If students graduated from high school in 2012 at the same rate that their predecessors did in 2001, 1.7 million fewer students would have received diplomas. That the last decade or so has seen such tremendous progress in graduation rates is a triumph. Even better, the improvement itself offers insight into producing even better results.

"It's actually a story of remarkable social improvement, that you could actually identify a problem, understand its importance, figure out what works and apply it and make a difference," said Robert Balfanz, a researcher with the Everyone Graduates Center at the School of Education at Johns Hopkins University. He was an author of the report that verified that the national high school graduation rate had reached 80 percent, and projected that it would reach 90 percent by 2020.

Most of the progress has occurred since 2006 and has coincided with specific policy aimed at diminishing dropout rates. Those initiatives included closing or improving schools that had been identified as "dropout factories," so that the number of them declined by 32 percent in six years. Other successful methods included one-on-one interventions with at-risk students in many districts. Most encouraging is that graduation rates increased by 9 percent for African-American students and 15 percent for Hispanic students.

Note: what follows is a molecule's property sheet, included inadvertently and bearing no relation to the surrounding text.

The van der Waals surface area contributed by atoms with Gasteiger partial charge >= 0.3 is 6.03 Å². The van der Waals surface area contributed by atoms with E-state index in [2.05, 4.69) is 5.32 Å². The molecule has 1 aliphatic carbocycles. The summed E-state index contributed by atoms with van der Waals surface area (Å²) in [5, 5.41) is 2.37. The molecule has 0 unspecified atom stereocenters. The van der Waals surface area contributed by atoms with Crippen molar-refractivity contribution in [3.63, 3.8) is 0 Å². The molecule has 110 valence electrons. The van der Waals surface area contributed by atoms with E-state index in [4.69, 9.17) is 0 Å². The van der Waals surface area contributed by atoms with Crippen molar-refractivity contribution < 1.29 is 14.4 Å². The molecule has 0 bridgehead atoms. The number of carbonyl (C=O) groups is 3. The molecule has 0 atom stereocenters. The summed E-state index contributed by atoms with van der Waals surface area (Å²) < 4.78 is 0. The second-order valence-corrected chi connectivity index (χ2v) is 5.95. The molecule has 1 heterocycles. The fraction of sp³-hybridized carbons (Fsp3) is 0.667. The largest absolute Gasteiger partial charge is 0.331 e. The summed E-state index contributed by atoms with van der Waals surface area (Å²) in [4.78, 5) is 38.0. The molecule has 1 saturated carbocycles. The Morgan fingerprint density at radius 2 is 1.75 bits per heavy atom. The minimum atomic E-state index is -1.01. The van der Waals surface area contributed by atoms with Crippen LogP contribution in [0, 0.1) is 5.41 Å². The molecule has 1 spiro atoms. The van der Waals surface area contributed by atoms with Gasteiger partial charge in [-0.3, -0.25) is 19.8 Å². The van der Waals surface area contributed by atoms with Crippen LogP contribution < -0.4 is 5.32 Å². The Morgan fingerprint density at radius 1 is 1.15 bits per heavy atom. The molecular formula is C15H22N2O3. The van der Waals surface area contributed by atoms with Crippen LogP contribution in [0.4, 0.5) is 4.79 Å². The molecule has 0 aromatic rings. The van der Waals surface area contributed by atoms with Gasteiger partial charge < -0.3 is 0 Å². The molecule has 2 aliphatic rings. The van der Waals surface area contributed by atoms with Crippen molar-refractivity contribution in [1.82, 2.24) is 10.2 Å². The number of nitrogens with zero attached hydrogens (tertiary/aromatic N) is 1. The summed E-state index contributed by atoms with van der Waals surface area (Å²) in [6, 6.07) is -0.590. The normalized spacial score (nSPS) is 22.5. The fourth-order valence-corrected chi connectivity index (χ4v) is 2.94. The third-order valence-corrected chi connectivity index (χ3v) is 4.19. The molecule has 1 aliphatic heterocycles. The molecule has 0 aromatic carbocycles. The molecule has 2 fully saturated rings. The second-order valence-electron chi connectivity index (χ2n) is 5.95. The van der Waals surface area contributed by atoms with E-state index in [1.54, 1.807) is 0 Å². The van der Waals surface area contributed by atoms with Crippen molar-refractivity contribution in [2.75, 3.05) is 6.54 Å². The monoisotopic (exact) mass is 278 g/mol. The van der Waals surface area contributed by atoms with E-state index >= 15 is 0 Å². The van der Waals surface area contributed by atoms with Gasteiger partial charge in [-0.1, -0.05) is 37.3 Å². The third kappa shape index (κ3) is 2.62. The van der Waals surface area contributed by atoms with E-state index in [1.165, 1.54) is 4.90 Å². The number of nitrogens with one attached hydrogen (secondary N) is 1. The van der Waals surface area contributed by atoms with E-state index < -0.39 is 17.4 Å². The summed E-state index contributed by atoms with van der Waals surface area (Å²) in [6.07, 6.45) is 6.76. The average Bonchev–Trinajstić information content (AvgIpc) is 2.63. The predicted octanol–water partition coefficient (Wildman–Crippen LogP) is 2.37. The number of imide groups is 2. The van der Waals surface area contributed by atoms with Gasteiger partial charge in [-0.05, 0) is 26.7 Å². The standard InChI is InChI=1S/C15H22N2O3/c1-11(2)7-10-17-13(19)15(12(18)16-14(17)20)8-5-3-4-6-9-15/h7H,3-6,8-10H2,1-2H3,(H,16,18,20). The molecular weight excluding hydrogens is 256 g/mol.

The authors recommended broader adoption of methods that were used in the states that made the greatest progress. And, they recommended concentrating those efforts in big cities where dropout rates remain high.

Over time the higher graduation rates themselves likely will produce more progress because they will help to mitigate economic disparities that help drive the dropout rate.

The statistics are encouraging, but even more so is what graduation means for the millions of students who stay in school. As the study predicts, the trend should inspire further progress.